3. If you want to be able to use org-mode to export to ODT documents in Windows, you’ll need to install zip and unzip from the archive package.
  4. On Emacs, set exec-path to c:\cygwin\bin (or to wherever you installed Cygwin) (If you don’t know how to set exec-path, the easiest way is M-x customize-variable, enter exec-path and then insert the path in one of the fields.  Don’t forget to save the changes)
  5. Add c:\cygwin\bin to your Windows path and restart the machine

Done.  Emacs should now by fully working on your Windows machine.

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Emacs Emacs Workout

Regexp Builder

Emacs has an interactive regex mode that shows matches as you type.

To go into the mode, M-x regexp-builder.  Type C-c C-q to exit the mode.

Watch out for escape characters.  Emacs requires you to escape \, so type \b for \b

Copy the following text into emacs and then M-x regexp-builder

Lots of Grey things
50 shades of Grey
Earl Grey Tea
Lady Grey
Graybeard the pirate
Greyhound buses
"You're looking grey," he said.
"That's the greyest greyhound I ever saw," said Earl Grey.
Grey1: Dark Gray
Grey35: Mid grey
Grey44: Battleship grey
Grey100: The colour of TV tuned to a dead channel

In regexp-builder, type…

Grey to find all the Greys
Gray to find all the Grays
Gr[ae]y to find all the Greys and Grays
\\bGray\\b to find Gray on its on and not part of another word
^Gray to find lines beginning with Gray
grey$ to find lines ending in grey
grey\\(hound\\)? to find all appearances of grey and greyhound
grey[0-9] to find all the shades of grey ending with a digit
grey[0-9]\\{2\\} to find all the shades of grey with exactly two digits

Follow the link for some Regexp Exercises to try out

Read more about Regexps at the Emacs Wiki

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Emacs Emacs Workout

Rectangles

I never use the rectangle commands as often as I should.

Here’s my shopping list:

  • Bread
  • Cheese
  • Milk
  • Yoghurt

I want to make the above into a list. There are all sorts of ways I could so this, one way is to use the string-rectangle command. Set (or highlight) the region to zero width in front of the list and then C-x r t – to insert a dash before each of the words.

You can use the kill-rectangle command to remove unwanted bullet points (particularly useful when importing text from PDFs)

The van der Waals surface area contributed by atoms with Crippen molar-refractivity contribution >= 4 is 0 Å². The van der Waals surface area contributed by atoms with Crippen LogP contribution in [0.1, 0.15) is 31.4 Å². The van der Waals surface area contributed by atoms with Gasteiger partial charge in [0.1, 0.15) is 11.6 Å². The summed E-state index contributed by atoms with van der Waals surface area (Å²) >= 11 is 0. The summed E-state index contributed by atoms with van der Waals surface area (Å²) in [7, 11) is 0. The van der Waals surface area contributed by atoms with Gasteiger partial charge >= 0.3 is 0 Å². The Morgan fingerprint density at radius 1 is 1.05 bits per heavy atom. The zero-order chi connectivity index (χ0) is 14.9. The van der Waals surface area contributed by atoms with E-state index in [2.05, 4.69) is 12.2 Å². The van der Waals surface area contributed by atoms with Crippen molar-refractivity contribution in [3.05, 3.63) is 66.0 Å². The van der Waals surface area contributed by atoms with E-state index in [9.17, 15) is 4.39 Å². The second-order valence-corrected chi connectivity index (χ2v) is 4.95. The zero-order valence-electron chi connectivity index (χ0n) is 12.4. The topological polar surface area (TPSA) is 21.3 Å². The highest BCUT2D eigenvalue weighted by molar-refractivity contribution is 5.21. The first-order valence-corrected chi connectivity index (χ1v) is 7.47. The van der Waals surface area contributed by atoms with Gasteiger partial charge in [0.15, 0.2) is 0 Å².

Set the region to cover the bullet symbols and then C-x r k to kill the rectangle. Don’t forget you can C-x r y yank that rectangle back.

C-x r o or open-rectangle is a quick way to indent a block of text to where you want it, especially if you can’t remember the other commands.

And lastly C-x r c will clear a rectangular space. I can’t remember ever using that one, to be honest…

If you find pressing C-x r a keystroke too far, read this post on remapping C-x r  to C-`

Summary of Commands

C-x r k    Kill rectangle
C-x r y     yank last killed rectangle
C-x r c     Clear rectangle
C-x r o     open rectangle and shift text right
C-x r t spoons  fill rectangle with spoons
C-x r r q   Copy rectangle to register q
C-x r i q   Insert rectangle from register q
Categories
Emacs Emacs Workout

Dired Trick #1

Many people say that once you get the hang of Dired, you never use anything else. How true is this?

From a personal perspective I’d say that was true, but the key is in the first part of the sentence once you’ve got used to using Dired…

Here’s real world use for Dired.

C-x d to start Dired and navigate to a directory.

Here’s a directory into which a CD has been ripped. The track names haven’t been recognised.

/home/*****/Music/Ludwig van Beethoven/Beethoven- Symphonies Nos. 1 & 2:
total used in directory 108088 available 32870008
drwxrwxrwx 2 ***** ***** 4096 Jun 8 2009 .
drwxrwxrwx 4 ***** ***** 4096 Jan 10 2009 ..
-rwxr--r-- 1 ***** ***** 19510080 Sep 21 2010 01 Track 1.mp3
-rwxr--r-- 1 ***** ***** 12268125 Sep 21 2010 02 Track 2.mp3
-rwxr--r-- 1 ***** ***** 7567075 Sep 21 2010 03 Track 3.mp3
-rwxr--r-- 1 ***** ***** 11410580 Sep 21 2010 04 Track 4.mp3
-rwxr--r-- 1 ***** ***** 20195615 Sep 21 2010 05 Track 5.mp3
-rwxr--r-- 1 ***** ***** 19836565 Sep 21 2010 06 Track 6.mp3
-rwxr--r-- 1 ***** ***** 7501945 Sep 21 2010 07 Track 7.mp3
-rwxr--r-- 1 ***** ***** 12329080 Sep 21 2010 08 Track 8.mp3

I could rename each track using a GUI by right clicking on each one and changing the name. Dired mode is faster

C-x C-q to toggle read only. Now simply type the new names of the tracks directly into the buffer. C-c C-c when you’ve finished.

If you want to be more efficient, move the point to the T in Track 1 and press M-z 1 to zap-to-char 1, deleting everything up to including the 1, leaving the .mp3 intact. Now type in the new track name.

If you want to be really efficient, of course, you could use search and replace…

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Dired Tricks #2

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Emacs Emacs Workout

Emacs Snooker

The key to snooker isn’t where the coloured balls go, it’s where your white ball stops. You should always be thinking about setting up your next shot. Something similar holds when using Emacs. Where will the point (cursor) be when you’ve completed your current operation?

Consider the following commands:
M-u Convert to uppercase to the end of the word
M-l Convert to lowercase to the end of the word
M-c Capitalize word

Note that the point jumps to the end of the word when each command is called. This makes it easy to jump through a string of words, changing case or capitalizing as you wish.

Now consider the following

M– M-u Convert previous word to uppercase
M– M-l Convert previous word to lowercase
M– M-c Capitalize previous word
M– means (Alt) and –

Note that the point remains where it is, at the end of the word you’ve just converted. You can’t jump back through a series of words converting as you go.

It’s like the difference between hitting C-o and hitting Enter. At first glance they both appear to do the same thing, but look at the point…
(image: www.freeimages.co.uk)